County Treasurer announces investment update

3 mins read

The County Treasurer serves as the county’s chief banker and investment officer, charged with the responsibility of investing funds that are not needed for immediate expenditures. By developing and implementing a new investment strategy, Beaufort County Treasurer Maria Walls earned a record $2,976,382 in fiscal year 2018, increasing investment revenue 699 percent since fiscal year 2016, the treasurer’s office announced.

Beginning in fiscal year 2017, Walls transformed the office’s investment strategy by establishing a formal investment policy and a liquidity management plan, working closely with the county’s bank, investment professionals, and three+one advisors.

“Our goal was to make sure every dollar was working, but we are so limited in what we can invest in, we really had to look at it from a different angle,” Walls said. 

Deviating from historical practices, rather than using a traditional investment advisor to hand select investments, Walls looked to develop a cash flow management plan that was more focused on liquidity needs.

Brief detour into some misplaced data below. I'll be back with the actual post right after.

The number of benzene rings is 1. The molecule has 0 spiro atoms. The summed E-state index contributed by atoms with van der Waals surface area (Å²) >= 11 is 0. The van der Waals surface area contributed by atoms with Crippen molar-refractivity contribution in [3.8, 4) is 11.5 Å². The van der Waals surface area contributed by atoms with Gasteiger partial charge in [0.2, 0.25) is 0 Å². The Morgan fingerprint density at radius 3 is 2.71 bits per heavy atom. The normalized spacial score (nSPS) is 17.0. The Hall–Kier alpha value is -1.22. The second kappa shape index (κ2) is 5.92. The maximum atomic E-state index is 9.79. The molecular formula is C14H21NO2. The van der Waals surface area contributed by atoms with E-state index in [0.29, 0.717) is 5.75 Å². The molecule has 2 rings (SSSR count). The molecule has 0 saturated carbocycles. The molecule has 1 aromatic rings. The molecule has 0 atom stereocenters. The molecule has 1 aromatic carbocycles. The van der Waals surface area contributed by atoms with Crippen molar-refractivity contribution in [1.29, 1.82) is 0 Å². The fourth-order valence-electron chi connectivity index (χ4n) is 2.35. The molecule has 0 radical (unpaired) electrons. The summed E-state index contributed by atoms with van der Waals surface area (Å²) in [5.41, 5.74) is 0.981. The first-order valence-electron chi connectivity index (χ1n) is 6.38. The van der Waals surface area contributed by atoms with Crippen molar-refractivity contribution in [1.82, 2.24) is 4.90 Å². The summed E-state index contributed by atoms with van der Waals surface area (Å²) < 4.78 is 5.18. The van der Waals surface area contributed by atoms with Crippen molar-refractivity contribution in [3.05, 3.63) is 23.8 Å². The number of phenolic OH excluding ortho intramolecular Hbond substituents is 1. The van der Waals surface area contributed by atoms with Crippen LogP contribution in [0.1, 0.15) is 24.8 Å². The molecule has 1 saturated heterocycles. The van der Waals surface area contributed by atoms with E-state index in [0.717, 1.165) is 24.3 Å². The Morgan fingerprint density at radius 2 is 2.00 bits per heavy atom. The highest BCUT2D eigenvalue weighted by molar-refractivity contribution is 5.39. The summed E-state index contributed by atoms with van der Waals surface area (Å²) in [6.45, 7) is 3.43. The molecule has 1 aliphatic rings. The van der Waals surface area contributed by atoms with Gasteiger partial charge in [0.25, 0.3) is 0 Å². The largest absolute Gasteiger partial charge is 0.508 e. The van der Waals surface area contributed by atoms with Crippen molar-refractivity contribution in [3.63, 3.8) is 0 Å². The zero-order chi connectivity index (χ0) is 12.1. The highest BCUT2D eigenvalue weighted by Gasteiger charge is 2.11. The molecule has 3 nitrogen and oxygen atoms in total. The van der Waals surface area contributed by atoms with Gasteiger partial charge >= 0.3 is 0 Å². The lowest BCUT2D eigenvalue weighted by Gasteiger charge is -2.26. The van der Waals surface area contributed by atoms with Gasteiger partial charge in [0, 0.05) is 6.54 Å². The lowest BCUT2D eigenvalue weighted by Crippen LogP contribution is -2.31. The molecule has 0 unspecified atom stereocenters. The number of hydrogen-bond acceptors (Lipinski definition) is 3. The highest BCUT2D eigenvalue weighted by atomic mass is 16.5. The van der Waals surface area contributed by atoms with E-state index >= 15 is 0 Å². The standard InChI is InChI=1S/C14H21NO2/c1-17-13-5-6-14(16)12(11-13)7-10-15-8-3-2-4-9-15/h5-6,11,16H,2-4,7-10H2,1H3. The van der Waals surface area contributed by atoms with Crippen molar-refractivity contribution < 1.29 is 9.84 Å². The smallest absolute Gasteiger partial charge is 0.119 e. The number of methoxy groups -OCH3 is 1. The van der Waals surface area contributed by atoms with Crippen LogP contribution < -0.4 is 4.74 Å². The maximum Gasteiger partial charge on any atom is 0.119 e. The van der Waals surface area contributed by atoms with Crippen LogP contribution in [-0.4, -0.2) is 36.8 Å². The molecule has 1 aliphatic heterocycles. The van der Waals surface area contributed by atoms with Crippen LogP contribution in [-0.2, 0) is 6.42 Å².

“It had been challenging to obtain a cash flow projection that was reliable enough to use for investment decisions,” Walls said. “This greatly limited investment earnings by being consistently underinvested and relying on an investment advisor’s recommendations. By redirecting our strategic focus to cash flow management, we have become extremely agile and able to identify available funds quickly and invest them. What we used to earn per year; we are now earning per month.”

The Treasurer’s Office utilizes two primary investment options. The first is the Local Government Investment Pool (LGIP), an investment pool managed by South Carolina State Treasurer Curtis Loftis, that functions similar to a highly liquid money market fund. 

“We attribute much of our earnings success to the performance of the LGIP,” Walls said. “We are earning a healthy yield but can obtain funds by the next day, if needed.”

The other investment options used are Treasury and Agency bonds. 

“Because we are monitoring cash flows so closely, we have been able to select bonds offered through a broker, which eliminated investment advisory fees,” explained Walls. 

Typically, only long-term funds are invested in bonds, and the Treasurer’s Office limits bond purchases to those maturing within 24 months.

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